"That's right.Your biggest asset is your life. You insure your car for its full value, don't you? You insure you belongings. You insure them first, and your life last," he says in a tone that implies it's a simple mistake, anybody could make it.

The listener, as it happens, has a little insurance already.

"If I asked you to work for me for the rest of your life for what you'd make from that life insurance, would you do it"

The answer, again, is a tragically obvious "no."

Feldman sells whole life insurance, not term. Term is like car insurance-when you stop paying, so does it. ("Term," Feldman will say, "Term is time. Time terminates.")

From 1939 to 1944, he sold whole life to anybody who'd buy, policies as small as $500. Then his officer manager suggested he aim for rich owners of small companies around Youngstown and Pittsburgh. Wo years later, Feldman was over the million-dollar mark, with time-tested sales techniques-sending blotters with his name on them to key prospects, putting a calendar on his celludloid calling card, leaving a present, like golden slippers, with the receptionist.

Once past the front desk, Feldman may encounter the executive who decides to head him off by coming out of his office to talk. Feldman merely introduces himself and leaves, returning another day to hit him with his "disturbing questions," as he calls them. Such as: "I'm looking for a job, will you hire me? I'll work for less than you lowest-paid office clerk-but I'll pay your taxes."

STOP! The thing is, though, that Feeldman believes it all, sitting there massaging the back of his left hand. Feldman cares. Feldman knows that if he can get you to understand you problems and his insurance, you'll buy. What apostate can bear the thought of the infinite reservoirs of Ben Feldman's pity emptying on him?

"When you're gond" . . . "when the man walks out" . . . Life insurance is death insurance, of course, and selling it is euphemism rased to an art form.

Feldman flips with slow inexapability through his presentation books, a lot of pages before be gets to death. Glued inside the front cover, for instance, is a scattering of bills, crowned with a $1,000 bill, bearing the likeness of Grover Cleveland, and pasted over with a red ribbon bearing the words: DISCONTINUED DOLLARS.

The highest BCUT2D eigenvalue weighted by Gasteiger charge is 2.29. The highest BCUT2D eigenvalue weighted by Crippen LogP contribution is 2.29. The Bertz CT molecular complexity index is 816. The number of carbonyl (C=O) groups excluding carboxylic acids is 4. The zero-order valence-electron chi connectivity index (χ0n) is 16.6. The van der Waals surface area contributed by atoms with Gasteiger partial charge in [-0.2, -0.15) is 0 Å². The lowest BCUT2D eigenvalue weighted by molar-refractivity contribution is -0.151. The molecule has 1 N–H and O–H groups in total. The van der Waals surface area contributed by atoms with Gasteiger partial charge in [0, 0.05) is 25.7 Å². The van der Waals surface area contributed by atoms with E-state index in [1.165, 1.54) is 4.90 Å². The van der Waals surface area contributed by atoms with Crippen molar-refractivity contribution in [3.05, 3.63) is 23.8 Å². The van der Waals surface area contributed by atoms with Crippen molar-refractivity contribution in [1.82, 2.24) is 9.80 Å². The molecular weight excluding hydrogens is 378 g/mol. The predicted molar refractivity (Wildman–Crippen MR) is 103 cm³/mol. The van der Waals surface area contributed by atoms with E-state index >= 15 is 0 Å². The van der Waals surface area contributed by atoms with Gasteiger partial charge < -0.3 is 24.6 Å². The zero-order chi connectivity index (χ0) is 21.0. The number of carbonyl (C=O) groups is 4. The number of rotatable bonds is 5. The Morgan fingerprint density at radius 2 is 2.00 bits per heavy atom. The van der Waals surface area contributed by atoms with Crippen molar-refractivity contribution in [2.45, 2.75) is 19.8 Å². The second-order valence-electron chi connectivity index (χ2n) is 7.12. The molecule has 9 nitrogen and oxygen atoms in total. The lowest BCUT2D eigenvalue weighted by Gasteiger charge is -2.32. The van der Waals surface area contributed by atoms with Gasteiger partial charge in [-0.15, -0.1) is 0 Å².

Inside are the color-coded charts and tables Feldman works and works over, simplifying, trying to make people understand.

He sends out birthday letters, of course, warning: "On July 14th, your insurance rate goes up $1.00 per day forever. Best wishes. Ben Feldman."

But if they still don't understand-and didn't Freud say that none of us truly believes he'll die, didn't contemplatives once meditate on rotting corpses, trying to understand?-Feldman has his death pages.

Sunlight is crawling across the Oriental rug, up the Eames chair.

"Prominent men," Feldman says, cradling this breviary of sad truths. "This is what happens to a man." He raps a soft, heavy finger on the photograph of a chairman of the board who left $12,092,253, but all his family got was $4,006,490, after taxes: "OVER 66 percent SHRINKAGE" (printed in red).

"People do die," Feldman says, as if he didn't want to, but he's been pushed. "Here are a few.I cut them out of The Wall Street Journal, you knowtheir obituaries?"

He clips only the best: John D. Rockefeller, Frederick Weyerhauser, Margaret Mead.

It's pointed out that they're all fairly . . . recent.

The advantage of heavy eyelids is now obvious. He can raise them. Those soft brown eyes-he could stare at a psychopath all day without provoking him - suddenly go hard, brigth: "Yes They are!"

It's only a moment, and then he eases back into the velvet incantations . . . I tell a man, let us pay your taxes . . . you can sign the little check today, and we'll sign the big one tomorrow . . .

Ahh, the rhythm of it all, pumping and swaying, life and death; oh, how he dances.